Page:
Content warning: This article mentions suicide and violence.
John Klevins answered a call from his wife, who asked why he was running late to get home.
A large ginger mustache and wide smile peaked through when Klevins adjusted his face mask as he chatted with his wife, to whom he promised he wouldn’t take more than another 15 minutes.
Above a pair of navy blue glasses, Klevins sported a baseball cap with a beaming sunflower emblem – the logo of San Luis Obispo’s Transitions Mental Health Association.
Klevins’ office is decorated with dozens of handwritten notes, scraps of paper, photos and dried flowers. He points to one card on the wall that reads “You are my happy place,” which was gifted to him by a woman he helped while she struggled with a methamphetamine addiction.
After jumping from her apartment window due to a hallucination she believed to be real, Klevins said he helped aid the woman’s injury and drove behind her ambulance on the way to the hospital.
Klevins joined the San Luis Obispo Police Department as the inaugural social worker on the Community Action Team (CAT) back in 2018, making literal headlines. CAT is responsible for responding to emergency scenarios that require de-escalation and mediation rather than police force.
Beyond emergencies, Klevins and his partner, Officer Tim Koznek, interact with San Luis Obispo’s unhoused community and refer individuals to housing and addiction-recovery agencies such as 40 Prado, CAPSLO, RISE and others.
Klevins is responsible for about 1,400 clients, a number far greater than the 100 clients per year initially required by the department. He and Koznek respond to crises including domestic violence, family intervention and suicidal ideation.
“I’ve come to realize that I have to compartmentalize my things, because I can’t count on my fingers and toes how many people have died that I’ve been involved with,” Klevins said. “I’ve watched people jump out windows and hit the ground right next to me, and so the level of severity of what I deal with is life and death.”
There are moments where his wife, Margaret Klevins, worries that when he doesn’t pick up the phone, it could be for the worst.
“There’s sometimes a little bit of fear, right? Because he sometimes walks in first and knocks at the door first,” Margaret said. “It’s his job to settle people down if they’re, you know, waving a machete or something.”
Over the phone, Margaret gushed about her husband and his career.
“We have a private joke with us that – I work for Bank of America – so I work for the evil corporation, but he saves our soul by working for the good of the world,” Margaret said.
After working in real estate for more than 20 years, Klevins found that making money wasn’t filling an emotional void in his life. He decided it was time to go back to school, and received his first masters in gerontology, the study of aging and the elderly. Klevins and his wife moved to Seattle, Washington where he ran a mobile non-profit for six years. After moving back to California, he got a second masters in social work at the age of 55.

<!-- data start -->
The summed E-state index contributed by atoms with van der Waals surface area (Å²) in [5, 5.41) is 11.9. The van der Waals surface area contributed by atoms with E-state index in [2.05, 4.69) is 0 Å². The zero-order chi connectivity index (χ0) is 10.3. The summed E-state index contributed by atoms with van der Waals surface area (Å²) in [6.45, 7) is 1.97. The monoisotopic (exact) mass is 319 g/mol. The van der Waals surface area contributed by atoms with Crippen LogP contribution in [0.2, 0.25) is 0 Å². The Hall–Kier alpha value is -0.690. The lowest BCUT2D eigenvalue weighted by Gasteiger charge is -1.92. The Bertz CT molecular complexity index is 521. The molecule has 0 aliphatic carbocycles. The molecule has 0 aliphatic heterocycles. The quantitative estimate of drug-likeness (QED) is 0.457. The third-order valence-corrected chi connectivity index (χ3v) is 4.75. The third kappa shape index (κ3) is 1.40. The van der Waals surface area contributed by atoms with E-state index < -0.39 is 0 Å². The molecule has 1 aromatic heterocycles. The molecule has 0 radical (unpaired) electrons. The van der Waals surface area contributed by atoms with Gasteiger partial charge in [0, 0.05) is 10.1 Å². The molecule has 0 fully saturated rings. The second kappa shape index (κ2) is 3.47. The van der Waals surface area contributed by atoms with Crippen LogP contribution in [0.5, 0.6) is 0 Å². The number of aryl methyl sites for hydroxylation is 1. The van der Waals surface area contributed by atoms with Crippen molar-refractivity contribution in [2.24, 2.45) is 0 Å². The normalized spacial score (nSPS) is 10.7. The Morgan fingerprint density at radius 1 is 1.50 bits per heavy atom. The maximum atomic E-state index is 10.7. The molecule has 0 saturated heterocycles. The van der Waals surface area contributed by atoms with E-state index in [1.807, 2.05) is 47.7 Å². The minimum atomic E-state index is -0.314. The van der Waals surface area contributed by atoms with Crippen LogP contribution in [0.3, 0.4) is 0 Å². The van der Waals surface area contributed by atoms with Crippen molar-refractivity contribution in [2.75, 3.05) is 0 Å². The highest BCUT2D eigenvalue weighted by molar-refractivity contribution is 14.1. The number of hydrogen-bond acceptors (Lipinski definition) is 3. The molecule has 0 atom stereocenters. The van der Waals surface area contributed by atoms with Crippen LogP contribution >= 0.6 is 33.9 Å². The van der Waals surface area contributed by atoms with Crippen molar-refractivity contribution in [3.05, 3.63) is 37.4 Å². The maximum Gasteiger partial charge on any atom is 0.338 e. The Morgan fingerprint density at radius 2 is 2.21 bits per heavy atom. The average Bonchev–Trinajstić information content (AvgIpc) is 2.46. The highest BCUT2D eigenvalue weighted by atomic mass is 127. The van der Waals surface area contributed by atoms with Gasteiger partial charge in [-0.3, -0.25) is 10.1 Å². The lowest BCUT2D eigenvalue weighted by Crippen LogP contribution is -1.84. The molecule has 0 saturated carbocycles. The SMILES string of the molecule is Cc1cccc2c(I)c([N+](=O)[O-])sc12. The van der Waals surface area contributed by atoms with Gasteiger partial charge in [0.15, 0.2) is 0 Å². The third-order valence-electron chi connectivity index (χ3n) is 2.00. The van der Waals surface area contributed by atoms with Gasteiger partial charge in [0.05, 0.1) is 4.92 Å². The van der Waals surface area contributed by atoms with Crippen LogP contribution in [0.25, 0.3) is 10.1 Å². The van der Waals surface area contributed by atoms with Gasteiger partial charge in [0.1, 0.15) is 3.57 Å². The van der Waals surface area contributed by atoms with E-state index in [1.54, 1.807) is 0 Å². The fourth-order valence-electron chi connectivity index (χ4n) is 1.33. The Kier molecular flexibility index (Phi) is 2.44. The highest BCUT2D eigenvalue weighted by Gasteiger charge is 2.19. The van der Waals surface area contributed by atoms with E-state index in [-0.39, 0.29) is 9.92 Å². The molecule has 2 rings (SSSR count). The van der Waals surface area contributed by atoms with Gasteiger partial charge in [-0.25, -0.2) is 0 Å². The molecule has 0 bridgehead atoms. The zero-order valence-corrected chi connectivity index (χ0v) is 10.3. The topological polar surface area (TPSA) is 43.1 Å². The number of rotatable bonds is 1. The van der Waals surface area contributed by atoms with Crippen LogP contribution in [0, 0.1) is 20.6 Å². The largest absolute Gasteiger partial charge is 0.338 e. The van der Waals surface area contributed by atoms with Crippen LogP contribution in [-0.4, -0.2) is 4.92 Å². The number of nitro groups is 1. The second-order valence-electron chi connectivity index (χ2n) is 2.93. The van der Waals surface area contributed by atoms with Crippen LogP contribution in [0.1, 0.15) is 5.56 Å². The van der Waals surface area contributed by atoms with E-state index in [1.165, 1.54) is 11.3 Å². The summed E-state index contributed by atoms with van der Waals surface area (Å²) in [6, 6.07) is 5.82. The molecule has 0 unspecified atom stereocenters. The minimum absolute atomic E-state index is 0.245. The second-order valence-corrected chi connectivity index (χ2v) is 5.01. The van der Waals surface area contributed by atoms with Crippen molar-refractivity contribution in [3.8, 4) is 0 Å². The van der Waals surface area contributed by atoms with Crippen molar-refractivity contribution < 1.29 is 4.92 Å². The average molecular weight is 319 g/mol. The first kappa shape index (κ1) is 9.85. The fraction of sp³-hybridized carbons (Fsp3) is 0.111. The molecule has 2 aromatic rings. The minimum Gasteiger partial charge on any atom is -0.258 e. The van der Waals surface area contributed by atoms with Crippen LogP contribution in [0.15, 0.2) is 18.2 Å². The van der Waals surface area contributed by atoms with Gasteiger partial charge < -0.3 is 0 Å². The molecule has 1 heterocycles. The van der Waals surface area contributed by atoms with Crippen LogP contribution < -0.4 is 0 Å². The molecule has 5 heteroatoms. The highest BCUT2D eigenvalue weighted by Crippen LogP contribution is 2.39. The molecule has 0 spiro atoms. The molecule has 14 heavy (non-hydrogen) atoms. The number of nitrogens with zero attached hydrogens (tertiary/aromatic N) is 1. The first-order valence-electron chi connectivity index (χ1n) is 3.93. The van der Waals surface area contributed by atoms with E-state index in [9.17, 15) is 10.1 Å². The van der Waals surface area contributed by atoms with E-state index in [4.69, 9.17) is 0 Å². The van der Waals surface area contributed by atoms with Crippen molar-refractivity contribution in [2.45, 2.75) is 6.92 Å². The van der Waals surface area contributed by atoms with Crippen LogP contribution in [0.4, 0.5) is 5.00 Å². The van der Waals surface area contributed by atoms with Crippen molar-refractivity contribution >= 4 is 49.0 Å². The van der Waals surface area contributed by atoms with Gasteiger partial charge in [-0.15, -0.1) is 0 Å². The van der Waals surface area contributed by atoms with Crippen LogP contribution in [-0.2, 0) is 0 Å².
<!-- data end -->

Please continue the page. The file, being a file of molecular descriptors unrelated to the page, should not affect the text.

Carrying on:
“I got to a point where it’s like, you know what, I’d like to be involved in something where I’m helping people more directly,” Klevins said.
Only a month and a half away from receiving his full licensure as a Licensed Clinical Social Worker (LCSW), Klevins could move away from his position at the police department to a role that provides him a larger salary. A supervising position at the Atascadero Psychiatric Hospital is one such option, but that would keep Klevins from the line of fire.
“[The license] is not gonna do a damn thing in this job,” Klevins said. “I like this job. I like working for the police department. I like what I’m doing.”
Klevins doesn’t deny the danger that working for the police station poses to him. He pointed toward the bulletproof vest laying across the chair facing his desk. Out of his fairly unassuming work attire, the vest is one exception.
Klevins had several thoughts on the public’s perception of the police.
“I don’t think that I was ever a cop lover and wasn’t a cop hater,” Klevins said. “But now that I’ve had this, this experience for these number of years, I think we’re real fortunate to have cops willing to do what they’re willing to do.”
Klevins’ partner on CAT, Koznek, was present when the late Detective Luca Benedetti was killed in the line of duty in May of last year.
“If you’re sitting at home alone, and somebody is outside trying to break into your house, do you want to call a social worker?” Klevins said. “No, you don’t. This isn’t a trauma informed care moment.”
Checking the clock, Klevins realized he had already gone over the 15 minutes he promised to Margaret. But he’d be back in his office the next day, and the next, sticking with the police department and his 1,400 clients for the foreseeable future.